Discuss the following: Given an overview of the study, what makes this a vulnerable population, what rights were violated, what could have been done differently, and what was the response to the violation? What is your role as a BSN-prepared nurse in regard to research and protecting vulnerable populations in the practice setting?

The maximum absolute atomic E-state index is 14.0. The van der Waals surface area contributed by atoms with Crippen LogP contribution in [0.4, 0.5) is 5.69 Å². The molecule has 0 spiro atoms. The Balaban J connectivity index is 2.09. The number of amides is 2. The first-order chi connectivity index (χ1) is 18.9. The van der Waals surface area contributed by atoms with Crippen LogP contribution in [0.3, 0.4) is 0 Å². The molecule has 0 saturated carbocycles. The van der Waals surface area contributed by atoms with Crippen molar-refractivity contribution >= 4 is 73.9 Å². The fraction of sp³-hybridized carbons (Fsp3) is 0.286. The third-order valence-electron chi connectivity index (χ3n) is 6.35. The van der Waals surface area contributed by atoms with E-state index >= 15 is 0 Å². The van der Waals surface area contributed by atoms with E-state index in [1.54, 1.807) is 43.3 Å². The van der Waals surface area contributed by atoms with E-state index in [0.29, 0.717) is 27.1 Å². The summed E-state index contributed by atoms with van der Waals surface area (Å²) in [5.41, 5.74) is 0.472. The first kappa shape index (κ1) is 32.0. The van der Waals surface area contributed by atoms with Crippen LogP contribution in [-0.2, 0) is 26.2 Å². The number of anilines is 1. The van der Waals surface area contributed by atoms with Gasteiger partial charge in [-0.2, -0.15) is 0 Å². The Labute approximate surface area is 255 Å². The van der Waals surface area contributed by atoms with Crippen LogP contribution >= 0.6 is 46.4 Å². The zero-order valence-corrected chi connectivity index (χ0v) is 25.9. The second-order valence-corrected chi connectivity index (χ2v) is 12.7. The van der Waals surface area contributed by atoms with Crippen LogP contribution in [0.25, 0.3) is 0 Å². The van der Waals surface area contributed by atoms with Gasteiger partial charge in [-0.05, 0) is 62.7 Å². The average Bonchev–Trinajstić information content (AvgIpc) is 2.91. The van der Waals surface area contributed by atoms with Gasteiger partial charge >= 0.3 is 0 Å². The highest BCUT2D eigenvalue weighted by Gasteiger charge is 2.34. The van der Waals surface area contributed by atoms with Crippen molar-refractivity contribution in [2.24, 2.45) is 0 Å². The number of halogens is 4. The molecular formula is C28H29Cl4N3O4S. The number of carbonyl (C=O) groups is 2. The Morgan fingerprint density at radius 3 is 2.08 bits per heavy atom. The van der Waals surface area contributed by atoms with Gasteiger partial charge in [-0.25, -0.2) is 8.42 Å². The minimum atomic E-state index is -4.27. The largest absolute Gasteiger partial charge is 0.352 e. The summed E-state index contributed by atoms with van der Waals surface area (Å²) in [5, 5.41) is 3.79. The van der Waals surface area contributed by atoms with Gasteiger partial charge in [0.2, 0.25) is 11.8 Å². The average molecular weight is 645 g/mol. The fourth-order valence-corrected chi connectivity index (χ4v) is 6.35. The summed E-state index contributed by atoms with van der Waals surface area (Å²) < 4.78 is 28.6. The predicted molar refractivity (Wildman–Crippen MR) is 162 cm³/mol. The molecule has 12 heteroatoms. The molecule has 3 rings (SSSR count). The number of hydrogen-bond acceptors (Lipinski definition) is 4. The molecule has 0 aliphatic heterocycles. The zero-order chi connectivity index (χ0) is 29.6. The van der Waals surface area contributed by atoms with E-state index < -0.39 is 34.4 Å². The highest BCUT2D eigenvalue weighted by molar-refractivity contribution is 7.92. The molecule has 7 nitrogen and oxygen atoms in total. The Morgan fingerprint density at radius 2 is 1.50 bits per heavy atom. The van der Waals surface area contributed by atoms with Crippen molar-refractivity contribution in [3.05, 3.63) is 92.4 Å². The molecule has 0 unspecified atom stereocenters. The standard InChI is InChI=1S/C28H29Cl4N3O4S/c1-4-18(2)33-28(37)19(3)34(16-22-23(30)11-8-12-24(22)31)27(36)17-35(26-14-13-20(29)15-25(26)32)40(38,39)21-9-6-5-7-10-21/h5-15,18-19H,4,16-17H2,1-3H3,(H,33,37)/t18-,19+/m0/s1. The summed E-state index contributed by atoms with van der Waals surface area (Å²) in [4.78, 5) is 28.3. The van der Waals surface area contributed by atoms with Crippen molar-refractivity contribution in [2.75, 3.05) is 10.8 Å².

Study: In 1963, the Jewish Chronic Disease Hospital study began and involved the injection of foreign, live cancer cells into hospitalized patients with chronic diseases (NIH Office of Extramural Research, 2011). The purpose of the study was to examine whether the body’s inability to reject cancer cells was due to cancer or the presence of a debilitating chronic illness. Because earlier studies indicated that injected cancer cells were rejected, researchers hypothesized that debilitated patients would reject the cancer cells at a substantially slower rate than healthy participants did. When discussing the study with potential subjects, researchers failed to inform them about the injection of cancer cells because researchers did not want to frighten them. Although researchers obtained oral consent, they did not document the consent, claiming the documentation was unnecessary because it was a standard of care to perform much more dangerous procedures without consent forms. Researchers also failed to inform physicians caring for the patients about the study. At a review conducted by the Board of Regents of the State University of New York, researchers were found guilty of scientific misconduct, including fraud and deceit.